Video stills:

Another Green World, Michael Hirschfeld Gallery, Wellington, 2004

Gallery Text

Humorous and playful, Jenny Gillam’s exhibition Another Green World is instantly appealing with its lambs, bunnies and Scottie dogs. Gillam’s aesthetic is deliberately kitsch, nostalgic and cute. As we look beyond the bright glossy finish of her photographs, however, we notice that some things are not quite right: the lambs aren’t so cute and cuddly when we realise that they are in fact taxidermied. In Another Green World, Gillam alerts us to the ways in which nature is perceived and represented through photographic images.

The various parts of Gillam’s Another Green World are a selection of found, made and digitally altered photographic images from New Zealand, Toyko and Australia. Her practice has frequently involved the re-interpretation of existing, or ‘found’, photographic images. As Gillam explains: ‘The process of documenting the world and the reasons people have for doing this interests me. Found photographs are as much about the possible intentions of the photographer, as the actual content of the photography. I’m intrigued by the reasons why the photograph was taken: was it a casual snapshot, a tourist photograph, or something else? This history adds a further layer of meaning to the work.’

Although this exhibition brings together a number of different elements, they have been selected to form a single installation. Another Green World, Gillam says, is one work; ‘The relationship of the images to one another is very important.’ Placed side by side, these images reflect on the role of nature in our everyday lives. ‘In Western culture our sense of nature is… so domesticated, controlled, or several steps removed’, says Gillam. Here the artist draws our attention to the ways in which we experience nature on a daily basis through animals, toys, food, hobbies, gardens and parks.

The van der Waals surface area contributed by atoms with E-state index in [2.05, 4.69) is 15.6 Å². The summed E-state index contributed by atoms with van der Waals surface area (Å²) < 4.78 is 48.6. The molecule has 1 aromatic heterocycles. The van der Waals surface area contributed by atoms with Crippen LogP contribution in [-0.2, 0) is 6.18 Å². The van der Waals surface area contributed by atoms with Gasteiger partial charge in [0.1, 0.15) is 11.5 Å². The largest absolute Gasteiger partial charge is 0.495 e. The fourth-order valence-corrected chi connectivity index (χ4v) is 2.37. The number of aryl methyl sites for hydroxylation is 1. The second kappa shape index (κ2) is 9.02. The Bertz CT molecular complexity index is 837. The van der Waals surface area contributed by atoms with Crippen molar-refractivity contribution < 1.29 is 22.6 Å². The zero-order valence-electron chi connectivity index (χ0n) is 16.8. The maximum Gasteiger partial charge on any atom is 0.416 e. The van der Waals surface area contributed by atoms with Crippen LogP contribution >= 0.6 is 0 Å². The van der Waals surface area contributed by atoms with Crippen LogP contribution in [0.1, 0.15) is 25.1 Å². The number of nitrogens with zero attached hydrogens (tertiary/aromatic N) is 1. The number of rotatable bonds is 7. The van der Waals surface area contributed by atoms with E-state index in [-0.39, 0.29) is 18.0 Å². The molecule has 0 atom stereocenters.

Another Green World touches on topical issues such as genetic engineering, genetic modification, battery farming and animal welfare, but does so with refreshing lightness and sincerity. Gillam points out that when ‘an issue is politicized as GE is at the moment, … it may be that the debate becomes more about politics and the everyday realities are lost’. She is interested in the genteel history of GE and the ways in which our hobbies have embraced it. For example, the breeding of the Scottish terriers that appear in one of the three video components, is dependant on human intervention (they must be born by Caesarian section); yet they remain a very popular choice among pet owners (including Gillam’s own family). As she says, although ‘human manipulation of nature and animals is definitely a theme...[in Another Green World, it is] not to be read completely negatively. We gain a lot of enjoyment from these interactions and manipulations.’

Many of the images here appear kitsch and somewhat old fashioned, an effect deliberately created by Gillam, who believes that the nostalgic aesthetic ‘suggests an element of threatened innocence or a sense of loss. This allows the fondness for my subjects to become evident. Photography also has an inherent nostalgia; people take photographs to record a time and place, a single moment which will never exist again.’ Gillam is not trying to create a fantasy or an ideal past; nor is she interested in forcing viewers to critically examine the past for errors and lapse of judgment. Instead, through re-presenting these images in ways that engage and delight, as well as inform, Gillam encourages us to re-examine the ways in which we experience nature in our own lives.